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Thread: modal perfect

  1. #1
    rezaa is offline Junior Member
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    modal perfect

    1- could you provide me with online reference that talks about present modal perfect and past modal perfect OR if possible, could you explain all their uses in detail. And when it turned to modal perfect progressive, do the uses change or they just add emphasis??

    2- what is the difference in meaning between event progressive and recurrent progressive?
    - im going grey (event)
    - im working with my uncle (recurrent)
    Last edited by rezaa; 17-Feb-2007 at 02:05.

  2. #2
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    rancher247 is offline Member
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    Re: modal perfect

    Are present modal perfect and past modal perfect the same as present perfect and past perfect?

  3. #3
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    Re: modal perfect

    I was having conversation with a friend about this one.
    I hope this helps.

    A present practicable perfect.
    Most are formed by using “subject+ has or have+ verb+en.” Or “ed” ware en cannot apply.
    Experience:
    “ I have been to China before.”
    The speaker has been to China in the past but is talking about it now. If the speaker has been to China once, then they will always have had that experience in the past.

    Consequence
    “I have written my essay”
    They have written there essay in the past, but as a consequence that essay is still written or in existence to this very day. They might be telling someone about it a few days later.

    Past practicable
    Instead of ”has or have” the use of “had is applied.
    “I had written my essay”
    The speaker is speaking about the past but the action stays in the past. They had written the essay once and who knows what has happened to it since.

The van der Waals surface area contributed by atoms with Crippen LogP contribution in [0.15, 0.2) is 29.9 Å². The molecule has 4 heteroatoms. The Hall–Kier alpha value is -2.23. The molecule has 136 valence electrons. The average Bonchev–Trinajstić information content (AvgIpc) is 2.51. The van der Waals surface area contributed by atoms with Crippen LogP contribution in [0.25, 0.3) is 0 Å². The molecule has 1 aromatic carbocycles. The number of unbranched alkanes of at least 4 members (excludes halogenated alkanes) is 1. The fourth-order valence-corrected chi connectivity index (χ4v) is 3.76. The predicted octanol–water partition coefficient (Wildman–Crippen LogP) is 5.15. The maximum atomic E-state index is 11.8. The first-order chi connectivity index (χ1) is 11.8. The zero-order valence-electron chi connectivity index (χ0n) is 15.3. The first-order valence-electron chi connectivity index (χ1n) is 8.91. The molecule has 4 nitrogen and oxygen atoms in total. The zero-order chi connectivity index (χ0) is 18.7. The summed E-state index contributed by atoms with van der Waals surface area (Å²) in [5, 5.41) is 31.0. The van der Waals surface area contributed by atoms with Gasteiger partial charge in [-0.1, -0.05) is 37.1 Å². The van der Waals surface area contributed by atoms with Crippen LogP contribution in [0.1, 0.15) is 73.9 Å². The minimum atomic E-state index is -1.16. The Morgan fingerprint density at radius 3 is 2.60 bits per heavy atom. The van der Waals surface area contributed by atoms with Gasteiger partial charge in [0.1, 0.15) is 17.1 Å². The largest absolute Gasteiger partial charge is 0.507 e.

“I had to do it” Refers to the past situation but doesn’t apply to anything that the present or future brings. Strictly in the past.





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    Re: modal perfect

    Hi,
    I've never heard of present/past modal perfect.
    Let's take sth modal.
    You should do it. - with a simple infinitive, abt the present
    She may forget it.
    They must be kidding.

    You should have done it. -with a perfect infinitive, abt the past.
    She may have forgotten about it.
    They must have been kidding.


    Regards

  5. #5
    Tdol is offline Editor, UsingEnglish.com
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    Re: modal perfect

    I may have done it vs I might have done it
    I will have done it vs I would have done it.

    2- what is the difference in meaning between event progressive and recurrent progressive?
    - im going grey (event)
    - im working with my uncle (recurrent)
    Going grey is a process, not a succession of events. In the second example, the work starts and stops, but does so repeatedly, while going grey doesn't start and stop, it just progresses over time.

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    Tdol is offline Editor, UsingEnglish.com
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    Re: modal perfect

    The uses change:
    He may have been killed = we don't know
    He might have been killed = he was in danger but survived
    Some speakers don't make this distinction, especially younger ones, so it may be on its way out.

    He will have done - future time reference or something we assume to have been completed now, though this second usage is BrE
    He would have done - past reference

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